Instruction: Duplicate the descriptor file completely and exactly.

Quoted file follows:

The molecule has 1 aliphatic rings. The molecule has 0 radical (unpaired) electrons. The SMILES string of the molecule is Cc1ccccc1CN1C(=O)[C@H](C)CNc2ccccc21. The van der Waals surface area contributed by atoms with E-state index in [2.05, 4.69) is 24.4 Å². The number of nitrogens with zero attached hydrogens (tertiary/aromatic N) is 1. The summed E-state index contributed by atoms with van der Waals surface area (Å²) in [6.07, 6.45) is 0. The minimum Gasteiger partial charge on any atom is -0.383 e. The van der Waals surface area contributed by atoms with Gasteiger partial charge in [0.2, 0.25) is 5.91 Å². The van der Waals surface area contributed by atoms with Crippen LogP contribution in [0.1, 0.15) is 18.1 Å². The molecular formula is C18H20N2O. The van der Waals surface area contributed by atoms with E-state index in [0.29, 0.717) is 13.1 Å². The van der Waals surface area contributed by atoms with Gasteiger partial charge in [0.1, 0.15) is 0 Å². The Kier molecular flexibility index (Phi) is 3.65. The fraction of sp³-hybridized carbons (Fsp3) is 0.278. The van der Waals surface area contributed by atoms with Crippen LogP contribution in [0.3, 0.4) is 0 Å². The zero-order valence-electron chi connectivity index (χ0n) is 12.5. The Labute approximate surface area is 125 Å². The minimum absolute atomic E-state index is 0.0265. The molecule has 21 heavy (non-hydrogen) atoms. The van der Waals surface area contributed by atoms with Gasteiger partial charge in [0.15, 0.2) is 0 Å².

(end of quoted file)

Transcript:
The molecule has 1 aliphatic rings. The molecule has 0 radical (unpaired) electrons. The SMILES string of the molecule is Cc1ccccc1CN1C(=O)[C@H](C)CNc2ccccc21. The van der Waals surface area contributed by atoms with E-state index in [2.05, 4.69) is 24.4 Å². The number of nitrogens with zero attached hydrogens (tertiary/aromatic N) is 1. The summed E-state index contributed by atoms with van der Waals surface area (Å²) in [6.07, 6.45) is 0. The minimum Gasteiger partial charge on any atom is -0.383 e. The van der Waals surface area contributed by atoms with Gasteiger partial charge in [0.2, 0.25) is 5.91 Å². The van der Waals surface area contributed by atoms with Crippen LogP contribution in [0.1, 0.15) is 18.1 Å². The molecular formula is C18H20N2O. The van der Waals surface area contributed by atoms with E-state index in [0.29, 0.717) is 13.1 Å². The van der Waals surface area contributed by atoms with Gasteiger partial charge in [0.1, 0.15) is 0 Å². The Kier molecular flexibility index (Phi) is 3.65. The fraction of sp³-hybridized carbons (Fsp3) is 0.278. The van der Waals surface area contributed by atoms with Crippen LogP contribution in [0.3, 0.4) is 0 Å². The zero-order valence-electron chi connectivity index (χ0n) is 12.5. The Labute approximate surface area is 125 Å². The minimum absolute atomic E-state index is 0.0265. The molecule has 21 heavy (non-hydrogen) atoms. The van der Waals surface area contributed by atoms with Gasteiger partial charge in [0.15, 0.2) is 0 Å².